AUGUSTA, Maine (AP) — Anthem Blue Cross and Blue Shield defended its proposal Monday to transfer about 9,000 Maine residents from their current coverage plans to plans that exclude several hospitals, a move that has been criticized as limiting people's ability to choose their doctors.
Anthem officials told Maine insurance regulators — who will now decide whether to approve the proposal — that the changes will affect only a small number of Maine residents. Anthem also says the plan greatly reduces coverage costs.
Anthem is partnering with MaineHealth for the plan it's offering on the insurance marketplace to be introduced under the federal health care overhaul. The joint plan leaves out six southern Maine hospitals, including Lewiston's Central Maine Medical Center, Parkview Adventist Medical Center in Brunswick and Mercy Hospital in Portland. That means people would no longer be able to see their doctors there unless they switch plans.
Staff from the affected hospitals attacked the proposal Monday, saying it will hurt their patients by forcing them to give up relationships they've established with doctors and drive farther for care.
"Certain doctors...once the patient is ill, the doctor walks in the room they feel much better. (Patients) also feel much better when they are taken to the institution of their choice," said Susan Baltrus, a registered nurse for 46 years and president of the Central Maine General Hospital School of Nursing. "It's extremely important that we maintain this. Patients need that comfort in where they are going."
But fewer than 10 percent of Anthem members are seeing primary care doctors or specialists who wouldn't be included in the Anthem-MaineHealth plan, Colin McHugh, regional vice president for Provider Engagement and Contracting at Anthem, told the panel.
Anthem spokesman Chris Dugan said the narrower network also means that consumers will have to pay about 12 percent less than they do now. People can also choose several other plans both on and off the marketplace that would allow them to keep their doctors, he said.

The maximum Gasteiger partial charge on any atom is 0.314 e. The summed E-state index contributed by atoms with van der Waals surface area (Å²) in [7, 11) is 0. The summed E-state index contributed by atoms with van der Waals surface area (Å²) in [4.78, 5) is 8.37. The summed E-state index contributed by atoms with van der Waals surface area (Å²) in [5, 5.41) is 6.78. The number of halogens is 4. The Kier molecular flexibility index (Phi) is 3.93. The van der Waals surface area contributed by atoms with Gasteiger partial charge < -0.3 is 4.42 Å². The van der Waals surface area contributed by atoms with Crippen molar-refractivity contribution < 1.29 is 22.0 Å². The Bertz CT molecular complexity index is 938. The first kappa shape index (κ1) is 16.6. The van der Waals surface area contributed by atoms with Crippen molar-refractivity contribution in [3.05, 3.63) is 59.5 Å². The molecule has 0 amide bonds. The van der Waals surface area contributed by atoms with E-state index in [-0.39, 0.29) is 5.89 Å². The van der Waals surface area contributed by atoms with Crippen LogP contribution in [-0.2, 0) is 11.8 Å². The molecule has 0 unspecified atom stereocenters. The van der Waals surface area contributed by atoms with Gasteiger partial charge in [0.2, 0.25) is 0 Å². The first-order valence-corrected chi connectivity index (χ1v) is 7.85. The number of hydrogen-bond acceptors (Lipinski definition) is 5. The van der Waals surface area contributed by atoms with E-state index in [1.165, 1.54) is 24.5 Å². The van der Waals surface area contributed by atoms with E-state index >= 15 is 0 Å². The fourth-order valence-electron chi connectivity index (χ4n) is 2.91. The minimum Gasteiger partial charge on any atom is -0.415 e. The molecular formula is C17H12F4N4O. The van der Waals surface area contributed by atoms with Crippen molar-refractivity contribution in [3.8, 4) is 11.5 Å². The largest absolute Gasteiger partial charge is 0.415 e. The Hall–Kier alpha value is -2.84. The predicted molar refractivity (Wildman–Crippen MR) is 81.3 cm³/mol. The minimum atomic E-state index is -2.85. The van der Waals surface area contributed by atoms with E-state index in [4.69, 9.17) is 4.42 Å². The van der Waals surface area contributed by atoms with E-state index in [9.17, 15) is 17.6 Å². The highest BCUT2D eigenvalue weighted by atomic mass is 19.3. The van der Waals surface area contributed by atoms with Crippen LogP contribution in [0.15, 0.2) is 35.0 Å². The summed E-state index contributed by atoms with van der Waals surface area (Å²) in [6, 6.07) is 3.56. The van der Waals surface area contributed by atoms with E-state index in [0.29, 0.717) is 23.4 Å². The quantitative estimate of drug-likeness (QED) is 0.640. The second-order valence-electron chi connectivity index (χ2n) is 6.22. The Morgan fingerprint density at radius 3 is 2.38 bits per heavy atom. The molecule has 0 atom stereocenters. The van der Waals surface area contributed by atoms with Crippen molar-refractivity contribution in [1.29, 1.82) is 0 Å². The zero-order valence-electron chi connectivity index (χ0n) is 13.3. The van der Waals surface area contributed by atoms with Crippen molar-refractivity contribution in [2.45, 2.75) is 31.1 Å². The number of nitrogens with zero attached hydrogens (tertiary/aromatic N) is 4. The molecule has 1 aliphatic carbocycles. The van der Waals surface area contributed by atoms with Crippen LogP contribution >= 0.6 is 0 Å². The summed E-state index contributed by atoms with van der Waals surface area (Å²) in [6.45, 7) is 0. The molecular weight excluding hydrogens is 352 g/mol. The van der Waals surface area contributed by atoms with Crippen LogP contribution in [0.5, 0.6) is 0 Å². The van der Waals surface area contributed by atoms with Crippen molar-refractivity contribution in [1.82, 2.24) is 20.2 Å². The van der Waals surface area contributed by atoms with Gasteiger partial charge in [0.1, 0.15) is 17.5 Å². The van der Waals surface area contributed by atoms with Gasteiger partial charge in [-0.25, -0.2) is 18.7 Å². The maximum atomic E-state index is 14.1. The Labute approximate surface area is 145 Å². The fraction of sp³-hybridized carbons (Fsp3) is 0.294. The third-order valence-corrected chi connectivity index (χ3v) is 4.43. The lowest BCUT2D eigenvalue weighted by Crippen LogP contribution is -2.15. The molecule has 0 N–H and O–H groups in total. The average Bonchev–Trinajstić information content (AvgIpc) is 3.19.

"At the end of the day the subscriber needs to decide what's important to them," Dugan said. "We hope they choose our lower-cost products, but if the subscriber feels as through the relationship with their doctor is paramount, then there are three other plans that they can certainly purchase," he said.
Copyright 2013 The Associated Press. All rights reserved. This material may not be published, broadcast, rewritten or redistributed.
Wichita-based Koch Industries Inc. has completed its $7.2 billion purchase of an Illinois company that makes electronic components and cables.
Wichita has approved the temporary renaming of Waterman Street to Play Angry Place ahead of the Wichita State University men's basketball game.
Crime Stoppers of Wichita/Sedgwick County has formed a partnership with Stafford County Crime Stoppers to help solve a hit-and-run fatality currently being investigated by the Kansas Highway Patrol.
Florida man arrested with camera laced to shoe is busted for allegedly looking up the skirts of others.
A 6-year-old who dreams of being an astronaut for NASA has taken matters into his own hands by starting an online petition to try and save NASA.
A passenger opened his eyes to a dark and locked plane parked at Houston's Bush Intercontinental Airport.
Families of those killed in the Sandy Hook Elementary School massacre are asking people to consider marking the anniversary with "acts of kindness."